3 things you may not know about cash-back mortgages

General David Cooke 28 May

 

About twice a year, one of the big Canadian banks likes to run an advertising campaign for their cash-back mortgages. These are mortgages usually with 5 year terms where you receive a certain percentage back in cash. The percentage varies from 1% to 5% in most cases. You can use these funds to build a fence, landscape, buy window coverings etc. The idea is to be able to pay for some things that you would not be able to as you put all your money into the down payment and closing costs and need some help to get started.

1- There are multiple lenders who have cash back mortgages. Don’t jump at the first one you see. They all have different terms and conditions.
2. You are really getting a loan on top of your mortgage. The interest rate is calculated so that by the end of the term you will have paid the lender back the money they gave you and a little bit extra. Sometimes this little bit extra may be twice as much as you got in cash back.
3 – The average cash back mortgage is a 5 year term. Most Canadians move every 30 months. Therefore when you break a cash back mortgage you have to pay a penalty as per usual but you also have to pay back a portion of the loan that they gave you. If you are 36 months into a 60 month mortgage, you have to pay them back 2 years’ worth or 40% of the cash back. Combined with the penalty this can be a hefty sum. In addition, there are some lenders who require you to pay back 100% of the cash back if you want to break the term.

Before signing for a cash back mortgage it’s better to discuss your needs with your local Dominion Lending Centres mortgage professional. They can advise you on cash backs, line of credit, Purchase plus Improvements or Flex Down mortgages which may be better for your situation.

6 ways to get a down payment

General David Cooke 28 May

When is it time to think about saving for a down payment? I would say about a year before you think about buying a home. While that’s ideal in today’s world, we often do not have much time to save for a down payment. Sometimes your landlord is planning on retiring and wants to sell the property. How do you get a down payment?

Here’s a few ways to get a down payment for your home:

  1. Save – it’s old fashioned but it works. Open a Tax Free Savings Account (TFSA) and put a set amount into it. If you don’t have the discipline arrange for automatic deposits from your bank account. How much can you save $50 a week? That’s $2,600 in a year. Not enough. How about $200 a week?
    Stay at the Mom & Dad Hotel – while your parents may not be able to help you with a down payment they often have a spare room that you can stay in. One year of not paying rent would make a good down payment even if you chip in for groceries.
  2. Extra Income – get a second job and bank every cent from it. I know of many young people who have a day job and are servers on the weekends.
  3. Home Buyer’s Plan – the federal government will allow you to pull up to $35,000 from your RRSP account. This goes for your partner. You could put down $70,000 between the two of you. These funds need to be returned to your RRSP over the next 15 years. This is a great quick source for a down payment.
  4. Take out an RRSP Loan – borrow an amount that you need for a down payment as an RRSP. Hold the funds for 90 + 1 days and you can withdraw the funds. The cons are that you now have more debt and you have to wait for 90 days. Most sellers want a possession day sooner than that.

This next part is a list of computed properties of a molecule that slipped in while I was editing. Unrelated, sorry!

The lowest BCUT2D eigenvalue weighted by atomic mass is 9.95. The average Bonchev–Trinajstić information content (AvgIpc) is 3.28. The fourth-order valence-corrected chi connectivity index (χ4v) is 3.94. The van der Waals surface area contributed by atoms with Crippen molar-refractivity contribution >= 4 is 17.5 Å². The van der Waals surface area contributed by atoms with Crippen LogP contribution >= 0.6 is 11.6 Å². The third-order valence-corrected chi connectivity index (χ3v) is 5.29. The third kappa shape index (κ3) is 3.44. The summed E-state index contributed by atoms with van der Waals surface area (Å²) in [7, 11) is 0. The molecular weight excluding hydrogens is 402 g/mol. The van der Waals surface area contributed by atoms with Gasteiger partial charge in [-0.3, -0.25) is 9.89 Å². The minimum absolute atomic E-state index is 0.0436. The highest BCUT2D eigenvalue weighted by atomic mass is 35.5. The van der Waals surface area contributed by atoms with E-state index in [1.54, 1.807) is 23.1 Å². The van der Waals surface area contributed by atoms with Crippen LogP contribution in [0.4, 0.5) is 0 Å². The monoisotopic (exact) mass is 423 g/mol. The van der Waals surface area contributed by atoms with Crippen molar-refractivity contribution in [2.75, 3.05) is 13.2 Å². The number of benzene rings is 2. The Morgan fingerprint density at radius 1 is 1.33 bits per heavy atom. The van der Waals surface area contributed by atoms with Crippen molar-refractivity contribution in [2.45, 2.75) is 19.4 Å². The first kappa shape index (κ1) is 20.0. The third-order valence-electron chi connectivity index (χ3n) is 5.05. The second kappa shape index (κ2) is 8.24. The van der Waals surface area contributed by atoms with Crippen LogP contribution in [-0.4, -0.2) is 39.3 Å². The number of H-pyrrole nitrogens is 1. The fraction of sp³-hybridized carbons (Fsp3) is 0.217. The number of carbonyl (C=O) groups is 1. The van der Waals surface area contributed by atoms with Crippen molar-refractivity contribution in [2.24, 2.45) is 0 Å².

5. Sell an asset. I had a client sell his vintage Cadillac Fleetwood for a down payment. Be sure to get a receipt or to sign a bill of sale with the purchaser to show where the funds came from. Rare stamps or coins, another property or vehicle are all acceptable assets.
  6. The Bank of Mom and Dad – This may be the easiest way to get a down payment or it may not. Most parents are nearing retirement and trying to save funds. There can be creative ways to get a down payment. They might set up a a secured line of credit and use the equity in their home. You could make the payments over the next few years. Note: these payments must be included in your debt ratios. If they decide to gift you the funds and make the payments themselves a gift letter is all that’s needed. They could sell their home and move into a granny suite in the basement or over the garage.

Before you start it’s always a good idea to speak to your favourite Dominion Lending Centres mortgage professional.

David Cooke

David Cooke

Dominion Lending Centres – Accredited Mortgage Professional
David is part of DLC Jencor Mortgages in Calgary, AB.

6 ways to get a down payment

Blog Posts David Cooke 28 May

When is it time to think about saving for a down payment? I would say about a year before you think about buying a home. While that’s ideal in today’s world, we often do not have much time to save for a down payment. Sometimes your landlord is planning on retiring and wants to sell the property. How do you get a down payment?

Here’s a few ways to get a down payment for your home:

Save – it’s old fashioned but it works. Open a Tax Free Savings Account (TFSA) and put a set amount into it. If you don’t have the discipline arrange for automatic deposits from your bank account. How much can you save $50 a week? That’s $2,600 in a year. Not enough. How about $200 a week?
Stay at the Mom & Dad Hotel – while your parents may not be able to help you with a down payment they often have a spare room that you can stay in. One year of not paying rent would make a good down payment even if you chip in for groceries.

Extra Income – get a second job and bank every cent from it. I know of many young people who have a day job and are servers on the weekends.

Home Buyer’s Plan – the federal government will allow you to pull up to $35,000 from your RRSP account. This goes for your partner. You could put down $70,000 between the two of you. These funds need to be returned to your RRSP over the next 15 years. This is a great quick source for a down payment.

Take out an RRSP Loan – borrow an amount that you need for a down payment as an RRSP. Hold the funds for 90 + 1 days and you can withdraw the funds. The cons are that you now have more debt and you have to wait for 90 days. Most sellers want a possession day sooner than that.

Sell an asset. I had a client sell his vintage Cadillac Fleetwood for a down payment. Be sure to get a receipt or to sign a bill of sale with the purchaser to show where the funds came from. Rare stamps or coins, another property or vehicle are all acceptable assets.